Despite the obvious advantages of open APIs that the standards brought, many protagonists in the market argued against the proposed (now rejected) ban on screen scraping in Europe, which we covered in a previous post.

If the strong regulatory drivers are missing in the US market then third parties with compelling products must fill the space in the same manner as the pre-PSD2 market in Europe. The development of Open Banking in the US will rely on the players to ubiquitously open up bank accounts for customers as it already does today. For example, Yodlee provides access to 99% of US banks, delivered to API consumers through a single API. Similarly, Plaid delivers a single banking API for third parties and connects to over 1700 banking institutions for both account access and authentication. Behind the scenes, such providers are responsible for connecting their API platform to the myriad of systems supported by the banks in order to deliver a seamless experience for customers. On the payments front, the success of players like Stripe is well documented. However, The Clearing House (TCH) is also standardizing how real-time payments are made in the US, which has historically been fragmented across multiple platforms. Whilst this platform is currently not an open API – being message-driven in a closed network – the messaging interfaces are based on ISO 20022 and could provide a basis for open payments APIs.

Organizations like Plaid, Yodlee, and TCH provide a live proving-ground for the value of Open Banking. By delivering compelling solutions in the marketplace – which many US consumers want and use – they offer a persuasive argument that providing access to account data brings positive outcomes. Such evidence mirrors that found in Europe, where providers like Figo were already delivering near-complete coverage of the German market prior to the rollout of PSD2-compliant APIs. The success of such providers is therefore critical to the success of Open Banking in the US. In the absence of regulatory-driven API standards, they will provide the de facto Open Banking APIs for early adopters.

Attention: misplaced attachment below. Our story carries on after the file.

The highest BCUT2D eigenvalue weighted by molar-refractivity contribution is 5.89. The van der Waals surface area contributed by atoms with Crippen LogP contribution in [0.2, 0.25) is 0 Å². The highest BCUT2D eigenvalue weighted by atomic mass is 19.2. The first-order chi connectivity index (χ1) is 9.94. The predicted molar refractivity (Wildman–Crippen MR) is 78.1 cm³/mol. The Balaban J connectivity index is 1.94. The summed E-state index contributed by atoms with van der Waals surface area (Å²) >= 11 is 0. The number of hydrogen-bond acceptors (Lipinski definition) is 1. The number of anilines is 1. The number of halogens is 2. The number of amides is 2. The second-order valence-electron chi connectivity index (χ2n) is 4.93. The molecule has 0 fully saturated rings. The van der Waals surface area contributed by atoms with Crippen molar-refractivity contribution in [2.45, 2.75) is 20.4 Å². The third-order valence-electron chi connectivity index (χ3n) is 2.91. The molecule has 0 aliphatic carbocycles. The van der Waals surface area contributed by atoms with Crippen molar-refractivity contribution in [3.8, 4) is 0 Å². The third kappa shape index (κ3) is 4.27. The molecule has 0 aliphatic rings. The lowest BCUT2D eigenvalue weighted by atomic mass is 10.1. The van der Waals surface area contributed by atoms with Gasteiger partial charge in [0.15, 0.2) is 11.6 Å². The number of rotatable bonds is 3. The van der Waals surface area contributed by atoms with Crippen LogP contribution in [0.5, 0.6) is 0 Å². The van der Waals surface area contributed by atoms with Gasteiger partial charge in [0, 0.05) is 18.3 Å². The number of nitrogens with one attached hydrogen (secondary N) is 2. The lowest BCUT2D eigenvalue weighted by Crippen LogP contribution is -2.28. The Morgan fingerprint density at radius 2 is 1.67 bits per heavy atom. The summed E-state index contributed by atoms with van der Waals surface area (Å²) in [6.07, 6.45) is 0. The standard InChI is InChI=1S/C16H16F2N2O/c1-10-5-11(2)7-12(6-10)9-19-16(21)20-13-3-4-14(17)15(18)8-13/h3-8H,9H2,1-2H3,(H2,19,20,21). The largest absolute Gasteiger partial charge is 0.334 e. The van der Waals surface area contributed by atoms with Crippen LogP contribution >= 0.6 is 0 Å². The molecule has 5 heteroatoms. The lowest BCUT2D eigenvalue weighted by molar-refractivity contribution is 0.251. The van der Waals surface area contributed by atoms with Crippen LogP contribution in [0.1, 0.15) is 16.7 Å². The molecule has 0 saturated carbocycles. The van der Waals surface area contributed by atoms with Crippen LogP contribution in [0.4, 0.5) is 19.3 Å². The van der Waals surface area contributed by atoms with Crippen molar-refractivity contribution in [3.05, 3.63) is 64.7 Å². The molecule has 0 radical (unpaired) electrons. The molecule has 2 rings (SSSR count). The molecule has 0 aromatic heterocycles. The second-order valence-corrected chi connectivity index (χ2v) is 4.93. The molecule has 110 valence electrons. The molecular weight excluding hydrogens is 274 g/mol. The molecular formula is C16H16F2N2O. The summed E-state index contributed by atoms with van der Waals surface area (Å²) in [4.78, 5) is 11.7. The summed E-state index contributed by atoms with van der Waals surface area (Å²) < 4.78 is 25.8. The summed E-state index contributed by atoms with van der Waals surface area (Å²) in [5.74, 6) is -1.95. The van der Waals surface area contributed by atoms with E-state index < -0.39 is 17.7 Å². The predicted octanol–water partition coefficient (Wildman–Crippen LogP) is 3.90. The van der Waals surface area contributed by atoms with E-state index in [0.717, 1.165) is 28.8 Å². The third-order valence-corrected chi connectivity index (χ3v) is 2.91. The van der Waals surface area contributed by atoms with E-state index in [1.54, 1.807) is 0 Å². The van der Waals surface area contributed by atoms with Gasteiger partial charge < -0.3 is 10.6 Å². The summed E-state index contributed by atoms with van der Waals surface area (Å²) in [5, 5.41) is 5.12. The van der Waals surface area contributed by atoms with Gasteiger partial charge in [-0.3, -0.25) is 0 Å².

Final Thoughts

The future of Open Banking in the US market, therefore, looks more likely to be driven by the market than regulation. However, there is still an opportunity to introduce standardization through open APIs behind the scenes. As TPPs like Plaid and Yodlee continue to increase their footprint, having a means for banks to easily offer an interface – and with that, a go-to API standard – will help increase penetration. A partnership model could develop that, with TPPs proactively working with banks and providing the interface on their behalf. In this context, it might be that TPPs can help bring standardization and open APIs to the banks and organizations like FDATA would do well in establishing a US footprint.

However, there is also equal opportunity for a BigTech to steal a march on the Open Banking market. Whilst this is equally possible in Europe, the regulatory aspect to the Open Banking market means that exceeding the provisions of an AISP or PISP to introduce the “killer” app might be difficult. In the US the constraints on what Open Banking can do are not defined by regulatory roles and the authorities are far more accepting of big business influence. In the same way as Apple influenced Visa and MasterCard to provide a solution to introduce Apple Pay, one of the FAANG group might find a way to broadside the US Open Banking market. If this comes to fruition the hype might become a reality and Open Banking really will revolutionize financial services.